0
$\begingroup$

I understand the expected value of a lottery is $\sum_n^N{p_nL_n}$ where there are $N$ possible outcomes, each with a probability $p_n$ with $n=1,...,N$ and $\sum_{n}p_n=1$ (that's rather trivial I believe).

Now we say $U(\sum_{n=1}^{N}{p_nL_n})=\sum_{n}^{N}{p_nU(L_n)}$ or in other words $U(L)=u_1p_1+...+u_np_N$ where $U:\mathbb{L} \mapsto \mathbb{R}$ with $L=(p_1,...,p_n) \in \mathbb{L}$.

Why is that? Is that just the "definition" of expected utility?

Why is, for a two-outcomes-case,

$U(pL_1+(1-p)L_2)=pU(L_1)+(1-p)U(L_2)$?

Wouldn't this imply that the utility of the expected value equals the expected utility since the expression $pL_1+(1-p)L_2$ is the expected value? This should not be true though (except if U(x)=x) but it's not stated anywhere this is assumed.

I saw this in Varian, Microeconomic Analysis, chapter 11.3 "uniqueness of the expected utility function":

Varian Mic. Analy.

Shouldn't this be $v(u(px+(1-p)y)) = ...$ on the first line?

What's wrong here? I'm confused.

$\endgroup$
3
$\begingroup$

$p\circ x\oplus(1-p)\circ y$ is a lottery that gives you the prize $x$ with probability $p$ and the price $y$ with probability $(1-p)$. Unless $x,y$ can be identified with numbers, such as amounts of money, it makes no sense to take the expectation of this lottery. What is the expected value of a lottery that gives you a cow with a probability of $0.5$ and a sheep with a probability of $0.5$?

You can also take prizes to be lotteries over prizes which reduce ultimately to lotteries over prizes using the laws of probability.

If $U$ gives your the expected utility of each lottery, then you have $$U(p_1\circ L_1\oplus p_2 L_2\oplus\cdots\oplus p_n\circ L_n)=p_1U(L_1)+p_2 U(L_2)\cdots+p_n U(L_n).$$ On the right, you are actually taking an expectation, on the left you apply $U$ to a compound lottery. Sometimes people write down the compound lottery on the left as if it were a weighted sum and hope that the context makes the difference clear, but these are really different things that get related by expected utility theory.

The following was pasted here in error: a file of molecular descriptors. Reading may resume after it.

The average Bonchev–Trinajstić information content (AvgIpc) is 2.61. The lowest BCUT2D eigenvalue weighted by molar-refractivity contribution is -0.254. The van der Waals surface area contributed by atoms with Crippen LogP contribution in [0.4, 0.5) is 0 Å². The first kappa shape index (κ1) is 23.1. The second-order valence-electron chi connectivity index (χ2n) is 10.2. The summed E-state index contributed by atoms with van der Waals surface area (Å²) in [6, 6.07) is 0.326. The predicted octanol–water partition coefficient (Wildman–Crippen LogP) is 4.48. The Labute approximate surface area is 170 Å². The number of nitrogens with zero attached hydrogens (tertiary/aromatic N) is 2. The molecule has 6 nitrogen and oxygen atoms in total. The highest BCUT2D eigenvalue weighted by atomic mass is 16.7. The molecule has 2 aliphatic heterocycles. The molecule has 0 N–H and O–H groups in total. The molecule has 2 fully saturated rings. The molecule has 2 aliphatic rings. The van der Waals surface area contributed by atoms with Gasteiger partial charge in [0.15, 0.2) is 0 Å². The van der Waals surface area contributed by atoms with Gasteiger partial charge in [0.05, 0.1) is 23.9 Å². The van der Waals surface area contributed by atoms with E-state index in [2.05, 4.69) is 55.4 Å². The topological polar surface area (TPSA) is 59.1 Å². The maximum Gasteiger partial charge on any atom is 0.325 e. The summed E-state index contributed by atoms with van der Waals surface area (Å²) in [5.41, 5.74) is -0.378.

$\endgroup$
6
  • $\begingroup$ Oh I see. But what if $x,y$ are numbers, such as amounts of money? Then wouldn't this equal the expected value? $\endgroup$ Jun 8 at 22:00
  • 2
    $\begingroup$ A lottery that gives you $0$ dollars with a probability of $0.5$ and $1000$ dollars with a probability of $0.5$ is still different than a lottery that gives you $500$ dollars with probability one. $\endgroup$ Jun 8 at 22:10
  • $\begingroup$ Oh lord. Yeah that is horribly confusing tbh. One should write $EU(L)$ or use a capital U for expected utility and lowercase u for the actual utility function or similar. So I understood that the utility of the second lottery (your latter example) should be higher than the utility of the first lottery. This would be the case for f.ex. CobbDouglas preferences where $u(x)=lnx$ except if $u(x)=x$ (perfect substitutes). Thanks (you're great, the example you gave in your comment was especially helpful and clear)! $\endgroup$ Jun 8 at 23:02
  • $\begingroup$ @j3141592653589793238, almost everybody gets confused by this in the beginning. It might be better to consult MCWG on expected utility theory. They distinguish between the Bernoulli-utility function $u$ (defined on prizes) and the vNM-utility function $U$ defined on lotteries over prizes, where $U=Eu$. That helps. $\endgroup$
    – VARulle
    Jun 10 at 19:33
  • 1
    $\begingroup$ @j3141592653589793238, sorry, it's an acronym referring to Mas-Colell, Whinston, Green: Microeconomic Theory (Oxford University Press, 1995). A 1000+ pages tome that many view as the most authoritative PhD-level textbook on micro theory. (Some call it the "micro bible", even though many game theorists think the game theory chapter gets it all wrong.) $\endgroup$
    – VARulle
    Jun 10 at 19:43

Your Answer

By clicking “Post Your Answer”, you agree to our terms of service, privacy policy and cookie policy

Not the answer you're looking for? Browse other questions tagged or ask your own question.